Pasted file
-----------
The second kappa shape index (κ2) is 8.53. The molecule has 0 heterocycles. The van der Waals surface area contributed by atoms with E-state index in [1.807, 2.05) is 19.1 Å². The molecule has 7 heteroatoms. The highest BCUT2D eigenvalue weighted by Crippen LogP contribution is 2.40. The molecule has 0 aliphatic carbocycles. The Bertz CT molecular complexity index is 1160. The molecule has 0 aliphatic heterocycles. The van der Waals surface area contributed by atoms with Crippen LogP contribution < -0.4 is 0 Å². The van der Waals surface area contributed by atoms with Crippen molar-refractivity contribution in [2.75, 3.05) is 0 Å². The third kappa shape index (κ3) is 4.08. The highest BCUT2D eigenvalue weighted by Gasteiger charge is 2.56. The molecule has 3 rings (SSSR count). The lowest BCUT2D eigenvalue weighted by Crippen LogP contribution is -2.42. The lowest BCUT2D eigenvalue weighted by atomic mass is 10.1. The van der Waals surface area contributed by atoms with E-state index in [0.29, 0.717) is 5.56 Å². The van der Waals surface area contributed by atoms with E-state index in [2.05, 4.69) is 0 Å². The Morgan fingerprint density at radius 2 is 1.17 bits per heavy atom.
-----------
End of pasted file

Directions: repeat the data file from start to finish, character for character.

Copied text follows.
The second kappa shape index (κ2) is 8.53. The molecule has 0 heterocycles. The van der Waals surface area contributed by atoms with E-state index in [1.807, 2.05) is 19.1 Å². The molecule has 7 heteroatoms. The highest BCUT2D eigenvalue weighted by Crippen LogP contribution is 2.40. The molecule has 0 aliphatic carbocycles. The Bertz CT molecular complexity index is 1160. The molecule has 0 aliphatic heterocycles. The van der Waals surface area contributed by atoms with Crippen LogP contribution < -0.4 is 0 Å². The van der Waals surface area contributed by atoms with Crippen molar-refractivity contribution in [2.75, 3.05) is 0 Å². The third kappa shape index (κ3) is 4.08. The highest BCUT2D eigenvalue weighted by Gasteiger charge is 2.56. The molecule has 3 rings (SSSR count). The lowest BCUT2D eigenvalue weighted by Crippen LogP contribution is -2.42. The lowest BCUT2D eigenvalue weighted by atomic mass is 10.1. The van der Waals surface area contributed by atoms with E-state index in [0.29, 0.717) is 5.56 Å². The van der Waals surface area contributed by atoms with E-state index in [2.05, 4.69) is 0 Å². The Morgan fingerprint density at radius 2 is 1.17 bits per heavy atom.